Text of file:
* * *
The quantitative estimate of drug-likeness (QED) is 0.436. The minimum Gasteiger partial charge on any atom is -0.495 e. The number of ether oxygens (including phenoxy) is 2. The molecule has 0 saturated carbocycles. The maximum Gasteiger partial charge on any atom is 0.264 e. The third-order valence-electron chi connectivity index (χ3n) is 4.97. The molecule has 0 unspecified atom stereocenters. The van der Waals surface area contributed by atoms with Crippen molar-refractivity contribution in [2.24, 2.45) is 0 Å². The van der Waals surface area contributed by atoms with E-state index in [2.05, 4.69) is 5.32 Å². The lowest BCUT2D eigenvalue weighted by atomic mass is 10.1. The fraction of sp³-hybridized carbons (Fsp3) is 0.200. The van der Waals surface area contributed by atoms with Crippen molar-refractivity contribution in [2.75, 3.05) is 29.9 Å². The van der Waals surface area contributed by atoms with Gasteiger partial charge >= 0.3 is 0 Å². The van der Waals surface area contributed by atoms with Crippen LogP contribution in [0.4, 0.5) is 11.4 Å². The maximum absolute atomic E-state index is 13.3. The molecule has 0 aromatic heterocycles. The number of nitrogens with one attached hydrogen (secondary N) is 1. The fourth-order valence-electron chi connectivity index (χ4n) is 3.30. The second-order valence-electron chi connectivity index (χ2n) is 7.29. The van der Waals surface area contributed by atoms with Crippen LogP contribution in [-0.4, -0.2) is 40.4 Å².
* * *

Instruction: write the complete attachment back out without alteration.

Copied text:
The quantitative estimate of drug-likeness (QED) is 0.436. The minimum Gasteiger partial charge on any atom is -0.495 e. The number of ether oxygens (including phenoxy) is 2. The molecule has 0 saturated carbocycles. The maximum Gasteiger partial charge on any atom is 0.264 e. The third-order valence-electron chi connectivity index (χ3n) is 4.97. The molecule has 0 unspecified atom stereocenters. The van der Waals surface area contributed by atoms with Crippen molar-refractivity contribution in [2.24, 2.45) is 0 Å². The van der Waals surface area contributed by atoms with E-state index in [2.05, 4.69) is 5.32 Å². The lowest BCUT2D eigenvalue weighted by atomic mass is 10.1. The fraction of sp³-hybridized carbons (Fsp3) is 0.200. The van der Waals surface area contributed by atoms with Crippen molar-refractivity contribution in [2.75, 3.05) is 29.9 Å². The van der Waals surface area contributed by atoms with Gasteiger partial charge >= 0.3 is 0 Å². The van der Waals surface area contributed by atoms with Crippen LogP contribution in [0.4, 0.5) is 11.4 Å². The maximum absolute atomic E-state index is 13.3. The molecule has 0 aromatic heterocycles. The number of nitrogens with one attached hydrogen (secondary N) is 1. The fourth-order valence-electron chi connectivity index (χ4n) is 3.30. The second-order valence-electron chi connectivity index (χ2n) is 7.29. The van der Waals surface area contributed by atoms with Crippen LogP contribution in [-0.4, -0.2) is 40.4 Å².